Cultivated in North Africa, the Middle East, Egypt and India, Fenugreek has a long history as an ingredient in traditional medicine. It was used for a variety of health conditions, including digestive problems. It was also used for inducing childbirth.
Today, Fenugreek seed is commonly used in cooking, and is an indispensable ingredient in Indian curries, as well as treating many ailments:
Improves Digestive Problems, Cholesterol Levels, and Glucose Tolerance
Fenugreek is a digestive aid that reduces symptoms such as diarrhea, constipation, abdominal pain and inflammation of the stomach. It cleanse the blood stream and is often incorporated in an Ulcerative colitis & Crohn's Disease diet treatment plan due to its anti-inflammatory & soothing effects.
Fenugreek also seems to benefit those with heart conditions, such as hardening of the arteries and high blood levels of certain fats, including cholesterol and triglycerides.
It also shows potential for helping those who are diabetic. In fact, a study out of India showed that administering 2.5 grams of fenugreek twice daily for three months to people dealing with non-insulin-dependent diabetes mellitus significantly lowered cholesterol naturally, along with triglycerides, without affecting HDL cholesterol.
Improves Exercise Performance
The Journal of Sports Science and Medicine reports a study of the effects of combined creatine and fenugreek extract supplementation on strength and body composition in men. Forty-seven resistance-trained men were divided into two groups according to body weight. Each group then took either 70 grams of a dextrose placebo, 5 grams of creatine and 70 grams of dextrose, or 3.5 grams of creatine and 900 milligrams of fenugreek extract and participated in a four-day a week periodized resistance-training program for eight weeks.
Body composition, muscular strength endurance and anaerobic capacity of participants was tested. The creatine/fenugreek group showed significant increases in lean mass, bench press and leg press strength. The study concluded that creatine combined with fenugreek extract supplementation had a significant impact on upper body strength and body composition as effectively as the combination of creatine with dextrose.
Why is this good? The use of fenugreek with creatine supplementation may be an effective means for enhancing creatine uptake while eliminating the need for excessive amounts of simple carbohydrates, so you may want to consider adding fenugreek to your list of best foods for athletes.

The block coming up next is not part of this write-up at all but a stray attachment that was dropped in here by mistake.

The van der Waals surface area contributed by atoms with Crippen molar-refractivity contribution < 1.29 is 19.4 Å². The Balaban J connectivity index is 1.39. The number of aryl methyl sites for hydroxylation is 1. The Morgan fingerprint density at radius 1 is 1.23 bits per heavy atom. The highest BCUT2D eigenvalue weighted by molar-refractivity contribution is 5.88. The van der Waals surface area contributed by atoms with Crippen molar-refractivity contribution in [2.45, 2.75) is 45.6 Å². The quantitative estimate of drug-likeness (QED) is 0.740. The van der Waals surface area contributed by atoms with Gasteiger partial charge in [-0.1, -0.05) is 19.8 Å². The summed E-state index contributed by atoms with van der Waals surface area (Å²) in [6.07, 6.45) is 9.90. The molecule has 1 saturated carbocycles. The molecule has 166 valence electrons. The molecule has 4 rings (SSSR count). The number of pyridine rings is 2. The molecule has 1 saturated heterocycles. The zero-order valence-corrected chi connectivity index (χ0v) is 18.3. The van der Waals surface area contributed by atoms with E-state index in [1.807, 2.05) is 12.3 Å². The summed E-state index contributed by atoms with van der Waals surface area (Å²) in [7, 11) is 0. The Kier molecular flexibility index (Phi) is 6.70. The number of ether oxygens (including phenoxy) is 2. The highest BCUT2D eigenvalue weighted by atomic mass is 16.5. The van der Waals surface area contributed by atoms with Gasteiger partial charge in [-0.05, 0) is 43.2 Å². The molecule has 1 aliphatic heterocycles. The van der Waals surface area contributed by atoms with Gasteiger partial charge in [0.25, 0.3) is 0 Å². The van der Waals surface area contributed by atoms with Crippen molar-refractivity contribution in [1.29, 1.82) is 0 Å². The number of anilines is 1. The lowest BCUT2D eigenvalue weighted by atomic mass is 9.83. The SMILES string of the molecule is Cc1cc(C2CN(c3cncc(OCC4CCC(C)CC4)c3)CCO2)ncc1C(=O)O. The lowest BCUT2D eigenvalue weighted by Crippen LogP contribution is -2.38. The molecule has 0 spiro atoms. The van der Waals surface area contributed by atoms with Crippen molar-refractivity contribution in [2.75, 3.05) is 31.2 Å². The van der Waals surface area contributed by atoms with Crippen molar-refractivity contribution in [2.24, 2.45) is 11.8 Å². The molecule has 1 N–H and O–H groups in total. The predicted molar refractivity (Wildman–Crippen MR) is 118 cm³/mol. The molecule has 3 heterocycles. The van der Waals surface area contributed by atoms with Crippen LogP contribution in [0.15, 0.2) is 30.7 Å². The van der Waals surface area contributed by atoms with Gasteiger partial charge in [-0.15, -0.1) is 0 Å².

Increases Libido in Men
Some fenugreek uses for men include treating hernias, erectile dysfunction and other male problems, such as baldness. That’s because fenugreek may increase sexual arousal and testosterone levels.
In a study published in Phytotherapy Research, 60 men between the ages of 25 and 52 years with no history of erectile dysfunction were supplemented with either a placebo or 600 milligrams of fenugreek extract per day for six weeks. Through self-evaluation, the participants noted their results with fenugreek, reporting that the fenugreek dietary supplement had a positive effect on their libidos. Ultimately, the study found that fenugreek extract had a significant influence on sexual arousal, energy and stamina and helped participants maintain normal testosterone levels.
Lowers Inflammation from Outside the Body
In addition to lowering internal inflammation, fenugreek is sometimes warmed and used externally as a poultice. This reduces external inflammation and can treat:
- Pain and swelling in the muscles and lymph nodes
- Leg ulcers
It’s important to test the area first to ensure that it does not burn or further inflame, however.
Promotes Milk Flow in Breastfeeding
Fenugreek also helps breastfeeding women who may experience low milk supply. Fenugreek can increase a woman’s breast milk supply because it acts as a galactagogue. Galactagogues are substances that help with increasing milk supply. This stimulates the milk ducts and can increase milk production in as little as 24 hours.
While more research is needed to determine the exact efficacy and safety of fenugreek on breastfeeding, several studies note its use in promoting milk flow. Complementary & Alternative Medicine, the Annals of Pharmocotherapy, Journal of Pharmacy and Pharmaceutical Sciences and Veterinary Medicine International, among others, have all published studies on this issue.
Adds Flavor and Spice to Food
In foods, fenugreek is often included as an ingredient in spice blends, mostly found in Indian fare, such as curried dishes. It’s also used as a flavoring agent in imitation maple syrup, foods, beverages and tobacco. The leaves from the plant can be used in salads, and both fresh and dried leaves are used in Indian cookery.
Helps with Eating Disorders
Beyond enhancing flavor, fenugreek has been shown to increase appetite, which results in restorative and nutritive properties. A study published in Pharmacology Biochemistry, and Behavior was designed to investigate the effects of a fenugreek seed extract on feeding behavior. Experiments were performed to determine food consumption and motivation to eat, as well as metabolic-endocrine changes.
The results showed that chronic oral administration of the fenugreek extract significantly increased food intake and the motivation to eat. The report also indicated, however, that the treatment does not prevent anorexia nor the decreased motivation to eat.
In cases of anorexia nervosa, the University of Maryland Medical Center recommends taking 250 to 500 milligrams of fenugreek up to three times a day, but it may not be safe for children — so as with any medication or natural treatments, check with your doctor first.